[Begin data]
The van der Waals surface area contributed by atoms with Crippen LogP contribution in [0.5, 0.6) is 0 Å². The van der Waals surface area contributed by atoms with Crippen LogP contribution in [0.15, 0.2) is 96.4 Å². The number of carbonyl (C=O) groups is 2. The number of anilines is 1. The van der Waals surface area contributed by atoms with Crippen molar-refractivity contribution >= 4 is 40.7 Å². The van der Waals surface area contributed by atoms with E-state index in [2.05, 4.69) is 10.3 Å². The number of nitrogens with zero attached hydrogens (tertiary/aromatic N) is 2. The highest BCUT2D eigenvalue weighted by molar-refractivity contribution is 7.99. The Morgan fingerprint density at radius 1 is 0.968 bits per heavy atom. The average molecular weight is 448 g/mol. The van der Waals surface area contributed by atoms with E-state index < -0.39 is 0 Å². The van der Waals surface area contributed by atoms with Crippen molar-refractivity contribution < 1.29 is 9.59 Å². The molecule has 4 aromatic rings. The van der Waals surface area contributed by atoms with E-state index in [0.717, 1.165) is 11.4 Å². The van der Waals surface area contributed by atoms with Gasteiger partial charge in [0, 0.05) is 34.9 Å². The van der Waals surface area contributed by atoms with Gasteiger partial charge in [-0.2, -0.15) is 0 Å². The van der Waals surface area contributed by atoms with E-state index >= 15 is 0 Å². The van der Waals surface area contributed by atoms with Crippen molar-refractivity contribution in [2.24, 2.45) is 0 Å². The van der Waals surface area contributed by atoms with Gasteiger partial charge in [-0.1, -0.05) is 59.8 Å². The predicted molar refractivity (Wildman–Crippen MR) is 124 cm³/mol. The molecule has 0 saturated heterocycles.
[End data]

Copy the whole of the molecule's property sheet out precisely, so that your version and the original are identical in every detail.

The van der Waals surface area contributed by atoms with Crippen LogP contribution in [0.5, 0.6) is 0 Å². The van der Waals surface area contributed by atoms with Crippen LogP contribution in [0.15, 0.2) is 96.4 Å². The number of carbonyl (C=O) groups is 2. The number of anilines is 1. The van der Waals surface area contributed by atoms with Crippen molar-refractivity contribution >= 4 is 40.7 Å². The van der Waals surface area contributed by atoms with E-state index in [2.05, 4.69) is 10.3 Å². The number of nitrogens with zero attached hydrogens (tertiary/aromatic N) is 2. The highest BCUT2D eigenvalue weighted by molar-refractivity contribution is 7.99. The Morgan fingerprint density at radius 1 is 0.968 bits per heavy atom. The average molecular weight is 448 g/mol. The van der Waals surface area contributed by atoms with E-state index < -0.39 is 0 Å². The van der Waals surface area contributed by atoms with Crippen molar-refractivity contribution < 1.29 is 9.59 Å². The molecule has 4 aromatic rings. The van der Waals surface area contributed by atoms with E-state index in [0.717, 1.165) is 11.4 Å². The van der Waals surface area contributed by atoms with Gasteiger partial charge in [0, 0.05) is 34.9 Å². The van der Waals surface area contributed by atoms with Gasteiger partial charge in [-0.2, -0.15) is 0 Å². The van der Waals surface area contributed by atoms with E-state index >= 15 is 0 Å². The van der Waals surface area contributed by atoms with Crippen molar-refractivity contribution in [2.24, 2.45) is 0 Å². The van der Waals surface area contributed by atoms with Gasteiger partial charge in [-0.1, -0.05) is 59.8 Å². The predicted molar refractivity (Wildman–Crippen MR) is 124 cm³/mol. The molecule has 0 saturated heterocycles.